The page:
• 2. 5. Global assessment of functioning scale (rated 1 – 100 on their ability to function effectivley in their social world – a person who scores less than 10 would be possibly unable to wash themselves or may self harm or harm others etc) The DSM has gone through five revisions (II, III, III-R, IV, IV-TR) since it was first published. The next version will be the DSM V, due for publication in approximately 2011. The Diagnostic and Statistical Manual of Mental Disorders (DSM) was initially developed to give more objective terms for psychiatric research. Before the DSM, communication between psychiatrists and diagnosis of mental health problems, was not uniform, especially in different countries. The establishment of specific criteria was also an attempt to facilitate mental health research and make diagnosis more reliable. The range and breadth of the DSM represents an extensive scope of psychiatric and psychological issues, and it is not exclusive to what one may consider "illnesses." Impotence, premature ejaculation, jet lag, and caffeine intoxication are examples of inclusions that you might find surprising, and are only some of several that are not normally considered to be mental illnesses. The criteria and classification system of the DSM are based on a process of consultation and committee meetings involving primarily psychiatrists. Therefore, the content of the DSM does not reflect all opinions on the subject of psychopathology, emotional distress and social functioning. Nor are there any objective, biological verifiable standards to which it adheres. The criteria, and the way they are applied by individual clinicians are at least to some extent influenced by cultural variables and are periodically altered to reflect contemporary social issues. For example, what is and what is not considered a mental disorder changes over time. In 1973, homosexuality was listed in the DSM as a diagnosable mental illness. It is also known that the diagnosis of some mental disorders is influenced by gender role expectations. That is, while diagnostic criteria do not mention gender, clinicians may diagnose women's and men's behaviour in different ways (evidenced by more women than men being diagnosed with anxiety or depression). We also know that in some countries people from different ethicnic backgrounds or cultures are more likely to be diagnosied with mental health problems than the indigenous population. Some critics go as far as to suggest that DSM invents illnesses and behaviours (iatrogenisis). Some doctors argue that dissasociative identity disorder or MPD is an iatrogenic disorder and not a valid medical diagnosis! Some say that patients frequently fail to fit into any particular category or fall into several (may be schizophrenic with learning difficulties or with personality disorder), that clinical characteristics required for a categorisation are arbitrary and that medical attention would be better spent discussing possible life-history events that precipitated a mental disturbance or just in monitoring treatment. However you cannot deny that there are useful applications for the system of categorisation. The contents of the DSM are determined by experts whose are trying to make diagnoses replicable and meaningful (reliable). The classification system has provided a forum for discussion into research in both diagnosis and treatment and helped the sharing of that information world wide. It is also widely used by both clinicians and insurance companies and helps those with mental health problems have access to both treatment and the social and financial benefits required to manage their ill health. 2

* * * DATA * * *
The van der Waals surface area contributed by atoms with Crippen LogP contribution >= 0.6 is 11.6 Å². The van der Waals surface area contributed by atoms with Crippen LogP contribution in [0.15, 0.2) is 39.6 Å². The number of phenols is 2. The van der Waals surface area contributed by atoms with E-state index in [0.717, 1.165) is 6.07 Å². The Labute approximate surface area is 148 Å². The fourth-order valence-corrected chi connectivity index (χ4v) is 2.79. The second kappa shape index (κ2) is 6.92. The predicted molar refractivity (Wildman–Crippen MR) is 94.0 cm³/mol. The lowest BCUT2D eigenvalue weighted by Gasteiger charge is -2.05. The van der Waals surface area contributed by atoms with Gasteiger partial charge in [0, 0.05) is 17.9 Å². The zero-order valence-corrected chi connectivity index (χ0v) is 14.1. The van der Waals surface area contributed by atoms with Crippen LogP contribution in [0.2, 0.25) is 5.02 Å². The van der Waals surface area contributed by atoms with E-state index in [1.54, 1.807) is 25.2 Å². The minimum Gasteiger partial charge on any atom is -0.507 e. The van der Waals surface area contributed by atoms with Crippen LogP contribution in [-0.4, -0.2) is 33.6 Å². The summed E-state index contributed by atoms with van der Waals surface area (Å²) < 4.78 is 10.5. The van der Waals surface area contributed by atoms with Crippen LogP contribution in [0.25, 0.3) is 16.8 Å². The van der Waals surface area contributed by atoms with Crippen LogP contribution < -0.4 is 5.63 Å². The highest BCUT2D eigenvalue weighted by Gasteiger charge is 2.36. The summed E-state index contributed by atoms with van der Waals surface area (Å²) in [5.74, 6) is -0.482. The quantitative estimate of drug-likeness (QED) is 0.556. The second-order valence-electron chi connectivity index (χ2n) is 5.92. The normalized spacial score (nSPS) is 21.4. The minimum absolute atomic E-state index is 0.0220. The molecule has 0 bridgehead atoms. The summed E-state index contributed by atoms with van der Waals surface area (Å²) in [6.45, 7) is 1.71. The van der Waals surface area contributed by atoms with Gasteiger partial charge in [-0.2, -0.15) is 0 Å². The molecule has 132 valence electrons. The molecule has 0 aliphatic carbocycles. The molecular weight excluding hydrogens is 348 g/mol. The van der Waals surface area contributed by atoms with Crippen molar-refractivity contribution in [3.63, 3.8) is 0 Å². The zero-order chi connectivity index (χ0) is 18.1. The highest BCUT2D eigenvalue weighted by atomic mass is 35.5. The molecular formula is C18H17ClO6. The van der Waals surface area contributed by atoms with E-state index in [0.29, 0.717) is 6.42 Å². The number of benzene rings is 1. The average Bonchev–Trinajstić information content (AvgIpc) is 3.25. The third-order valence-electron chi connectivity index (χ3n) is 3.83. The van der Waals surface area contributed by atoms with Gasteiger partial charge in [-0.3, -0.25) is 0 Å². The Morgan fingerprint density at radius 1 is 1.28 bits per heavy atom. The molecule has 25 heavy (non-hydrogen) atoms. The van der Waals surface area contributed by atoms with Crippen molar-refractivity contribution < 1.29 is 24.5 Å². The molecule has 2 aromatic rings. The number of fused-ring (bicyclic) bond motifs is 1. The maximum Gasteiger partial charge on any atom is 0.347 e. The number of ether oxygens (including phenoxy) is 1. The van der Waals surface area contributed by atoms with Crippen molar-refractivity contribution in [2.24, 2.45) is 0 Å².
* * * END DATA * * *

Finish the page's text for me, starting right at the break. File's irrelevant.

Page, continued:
• 3. However, a Columbia University team headed by Robert Spitzer, one of the creators of the DSM, acknowledges a concern about the DSM in their annual report of 2001, “Problems with the current DSM-IV categorical (present vs. absent) approach to the classification of personality disorders have long been recognized by clinicians and researchers.” Among the problems, they list “arbitrary distinction between normal personality, personality traits and personality disorder” and point out the fact that the most commonly diagnosed personality disorder is 301.9, Personality Disorder not Otherwise Specified. Another problem with categorisation of mental health is that it is often influenced by the prevailing perspective of the day. For example when the DSM was first published it was havily influenced by psychotherapy and the theories of Freud. Recently it has been more influcned by the medical model of health. However any view about the causes of mental ill health will have its flaws as at present there is very little evidence and much controversy about the actual causes of many mental health diseases. There have also been questions of potential bias of DSM authors who define psychiatric disorders. According to The Washington Post, an analysis published in Psychotherapy and Psychosomatics pointed out that "every psychiatric expert involved in writing the standard diagnostic criteria for disorders such as depression and schizophrenia has had financial ties to drug companies that sell medications for those illnesses." However, an important limitation of this study was that the analysis did not reveal the extent of their relationships with industry or whether those ties preceded or followed their work on the manual. In the United States, health insurance typically will not pay for psychological or psychiatric services unless a DSM-IV mental disease diagnosis accompanies the insurance claim. Critics claim that this may have exacerbated the ever-expanding number of disease categories. It may also cause people to be labeled with "illness" for the purpose of re-imbursement. All physician services in the United States require an ICD code for health insurance payment, regardless if the patient has a definable illness or not. This is equally true of mental or physical complaints. We also have to consider how culture, time and place in history influences the content of this manual. Can the manual be used world wide? Are we imposing one cultural or ethnocentric bias on others - the imposed etic!? However before the publication of the DSM there were a wide range of methods of categorisation of mental health all of which were equally fraught with problems: Statistical Infrequency: In this definition of abnormality, behaviors which are seen as statistically rare, are said to be abnormal. For instance one may say that an individual who has an IQ below or above the average level of IQ in society, is abnormal. However this definition obviously has limitations, it fails to recognize the desirability of the particular behavior. Going back to the example, someone who has an IQ level above the normal average wouldn't necessarily be seen as abnormal, rather on the contrary they would be highly regarded for their intelligence. This definition also implies that the presence of abnormal behavior in people should be rare or statistically unusual, which is not the case. Instead, any specific abnormal behavior may be unusual, but it is not unusual for people to exhibit some form of prolonged abnormal behavior at some point in their lives. 3